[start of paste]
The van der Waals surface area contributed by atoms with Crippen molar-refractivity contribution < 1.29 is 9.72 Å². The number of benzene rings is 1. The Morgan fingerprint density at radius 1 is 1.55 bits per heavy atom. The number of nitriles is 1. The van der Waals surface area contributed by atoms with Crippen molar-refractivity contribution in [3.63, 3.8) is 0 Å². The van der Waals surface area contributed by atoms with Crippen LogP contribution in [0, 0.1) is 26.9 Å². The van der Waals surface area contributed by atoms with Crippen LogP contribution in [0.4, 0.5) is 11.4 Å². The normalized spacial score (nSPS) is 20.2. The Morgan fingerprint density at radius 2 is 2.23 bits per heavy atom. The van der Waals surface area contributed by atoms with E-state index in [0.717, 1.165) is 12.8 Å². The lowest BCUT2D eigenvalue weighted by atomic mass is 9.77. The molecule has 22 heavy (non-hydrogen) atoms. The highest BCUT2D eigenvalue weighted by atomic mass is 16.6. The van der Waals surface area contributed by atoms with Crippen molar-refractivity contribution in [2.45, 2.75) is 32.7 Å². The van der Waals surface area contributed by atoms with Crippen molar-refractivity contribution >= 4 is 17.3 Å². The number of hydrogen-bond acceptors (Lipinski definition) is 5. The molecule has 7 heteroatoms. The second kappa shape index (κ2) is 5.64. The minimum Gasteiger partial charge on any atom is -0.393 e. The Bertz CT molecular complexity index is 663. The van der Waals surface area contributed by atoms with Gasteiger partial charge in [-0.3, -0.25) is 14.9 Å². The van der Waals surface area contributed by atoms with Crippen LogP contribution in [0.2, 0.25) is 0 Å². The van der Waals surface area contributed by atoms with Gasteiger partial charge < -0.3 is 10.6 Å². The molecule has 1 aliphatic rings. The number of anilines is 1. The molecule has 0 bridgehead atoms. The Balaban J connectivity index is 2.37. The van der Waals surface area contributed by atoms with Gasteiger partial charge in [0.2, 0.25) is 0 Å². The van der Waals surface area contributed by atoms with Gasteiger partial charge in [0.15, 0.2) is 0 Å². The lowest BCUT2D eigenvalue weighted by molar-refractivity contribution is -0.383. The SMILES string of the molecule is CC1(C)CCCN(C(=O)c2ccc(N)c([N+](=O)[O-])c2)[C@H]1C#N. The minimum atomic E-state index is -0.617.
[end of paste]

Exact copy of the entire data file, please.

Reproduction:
The van der Waals surface area contributed by atoms with Crippen molar-refractivity contribution < 1.29 is 9.72 Å². The number of benzene rings is 1. The Morgan fingerprint density at radius 1 is 1.55 bits per heavy atom. The number of nitriles is 1. The van der Waals surface area contributed by atoms with Crippen molar-refractivity contribution in [3.63, 3.8) is 0 Å². The van der Waals surface area contributed by atoms with Crippen LogP contribution in [0, 0.1) is 26.9 Å². The van der Waals surface area contributed by atoms with Crippen LogP contribution in [0.4, 0.5) is 11.4 Å². The normalized spacial score (nSPS) is 20.2. The Morgan fingerprint density at radius 2 is 2.23 bits per heavy atom. The van der Waals surface area contributed by atoms with E-state index in [0.717, 1.165) is 12.8 Å². The lowest BCUT2D eigenvalue weighted by atomic mass is 9.77. The molecule has 22 heavy (non-hydrogen) atoms. The highest BCUT2D eigenvalue weighted by atomic mass is 16.6. The van der Waals surface area contributed by atoms with Crippen molar-refractivity contribution in [2.45, 2.75) is 32.7 Å². The van der Waals surface area contributed by atoms with Crippen molar-refractivity contribution >= 4 is 17.3 Å². The number of hydrogen-bond acceptors (Lipinski definition) is 5. The molecule has 7 heteroatoms. The second kappa shape index (κ2) is 5.64. The minimum Gasteiger partial charge on any atom is -0.393 e. The Bertz CT molecular complexity index is 663. The van der Waals surface area contributed by atoms with Gasteiger partial charge in [-0.3, -0.25) is 14.9 Å². The van der Waals surface area contributed by atoms with Crippen LogP contribution in [0.2, 0.25) is 0 Å². The van der Waals surface area contributed by atoms with Gasteiger partial charge < -0.3 is 10.6 Å². The molecule has 1 aliphatic rings. The number of anilines is 1. The molecule has 0 bridgehead atoms. The Balaban J connectivity index is 2.37. The van der Waals surface area contributed by atoms with Gasteiger partial charge in [0.2, 0.25) is 0 Å². The van der Waals surface area contributed by atoms with Gasteiger partial charge in [0.15, 0.2) is 0 Å². The lowest BCUT2D eigenvalue weighted by molar-refractivity contribution is -0.383. The SMILES string of the molecule is CC1(C)CCCN(C(=O)c2ccc(N)c([N+](=O)[O-])c2)[C@H]1C#N. The minimum atomic E-state index is -0.617.